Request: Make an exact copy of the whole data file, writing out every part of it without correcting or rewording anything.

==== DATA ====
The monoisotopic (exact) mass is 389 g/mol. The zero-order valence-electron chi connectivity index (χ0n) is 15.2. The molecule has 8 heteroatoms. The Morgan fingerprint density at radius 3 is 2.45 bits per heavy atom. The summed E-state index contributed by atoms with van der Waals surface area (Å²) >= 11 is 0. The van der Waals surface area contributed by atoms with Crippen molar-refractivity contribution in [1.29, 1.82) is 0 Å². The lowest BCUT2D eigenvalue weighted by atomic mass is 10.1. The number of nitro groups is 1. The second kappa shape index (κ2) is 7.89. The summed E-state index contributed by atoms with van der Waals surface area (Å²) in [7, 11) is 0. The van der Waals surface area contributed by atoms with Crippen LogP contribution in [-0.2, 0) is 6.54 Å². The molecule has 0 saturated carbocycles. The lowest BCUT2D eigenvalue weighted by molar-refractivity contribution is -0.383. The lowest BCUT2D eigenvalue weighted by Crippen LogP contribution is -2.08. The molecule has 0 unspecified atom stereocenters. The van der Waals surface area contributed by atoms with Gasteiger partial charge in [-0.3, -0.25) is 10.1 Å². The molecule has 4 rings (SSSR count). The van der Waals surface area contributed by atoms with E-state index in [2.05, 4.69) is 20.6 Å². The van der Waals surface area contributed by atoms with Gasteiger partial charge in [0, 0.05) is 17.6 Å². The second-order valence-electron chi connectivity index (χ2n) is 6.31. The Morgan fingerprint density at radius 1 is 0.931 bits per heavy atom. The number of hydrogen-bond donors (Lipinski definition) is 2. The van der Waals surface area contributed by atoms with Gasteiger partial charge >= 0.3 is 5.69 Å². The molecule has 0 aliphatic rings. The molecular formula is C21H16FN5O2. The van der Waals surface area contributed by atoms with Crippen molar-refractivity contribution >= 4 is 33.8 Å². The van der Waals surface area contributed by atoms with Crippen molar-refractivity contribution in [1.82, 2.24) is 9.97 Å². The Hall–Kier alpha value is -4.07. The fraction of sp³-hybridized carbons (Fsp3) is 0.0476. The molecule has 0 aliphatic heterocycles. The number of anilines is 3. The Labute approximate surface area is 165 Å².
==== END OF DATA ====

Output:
The monoisotopic (exact) mass is 389 g/mol. The zero-order valence-electron chi connectivity index (χ0n) is 15.2. The molecule has 8 heteroatoms. The Morgan fingerprint density at radius 3 is 2.45 bits per heavy atom. The summed E-state index contributed by atoms with van der Waals surface area (Å²) >= 11 is 0. The van der Waals surface area contributed by atoms with Crippen molar-refractivity contribution in [1.29, 1.82) is 0 Å². The lowest BCUT2D eigenvalue weighted by atomic mass is 10.1. The number of nitro groups is 1. The second kappa shape index (κ2) is 7.89. The summed E-state index contributed by atoms with van der Waals surface area (Å²) in [7, 11) is 0. The van der Waals surface area contributed by atoms with Crippen LogP contribution in [-0.2, 0) is 6.54 Å². The molecule has 0 saturated carbocycles. The lowest BCUT2D eigenvalue weighted by molar-refractivity contribution is -0.383. The lowest BCUT2D eigenvalue weighted by Crippen LogP contribution is -2.08. The molecule has 0 unspecified atom stereocenters. The van der Waals surface area contributed by atoms with Gasteiger partial charge in [-0.3, -0.25) is 10.1 Å². The molecule has 4 rings (SSSR count). The van der Waals surface area contributed by atoms with E-state index in [2.05, 4.69) is 20.6 Å². The van der Waals surface area contributed by atoms with Gasteiger partial charge in [0, 0.05) is 17.6 Å². The second-order valence-electron chi connectivity index (χ2n) is 6.31. The Morgan fingerprint density at radius 1 is 0.931 bits per heavy atom. The number of hydrogen-bond donors (Lipinski definition) is 2. The van der Waals surface area contributed by atoms with Gasteiger partial charge >= 0.3 is 5.69 Å². The molecule has 0 aliphatic rings. The molecular formula is C21H16FN5O2. The van der Waals surface area contributed by atoms with Crippen molar-refractivity contribution >= 4 is 33.8 Å². The van der Waals surface area contributed by atoms with Crippen molar-refractivity contribution in [1.82, 2.24) is 9.97 Å². The Hall–Kier alpha value is -4.07. The fraction of sp³-hybridized carbons (Fsp3) is 0.0476. The molecule has 0 aliphatic heterocycles. The number of anilines is 3. The Labute approximate surface area is 165 Å².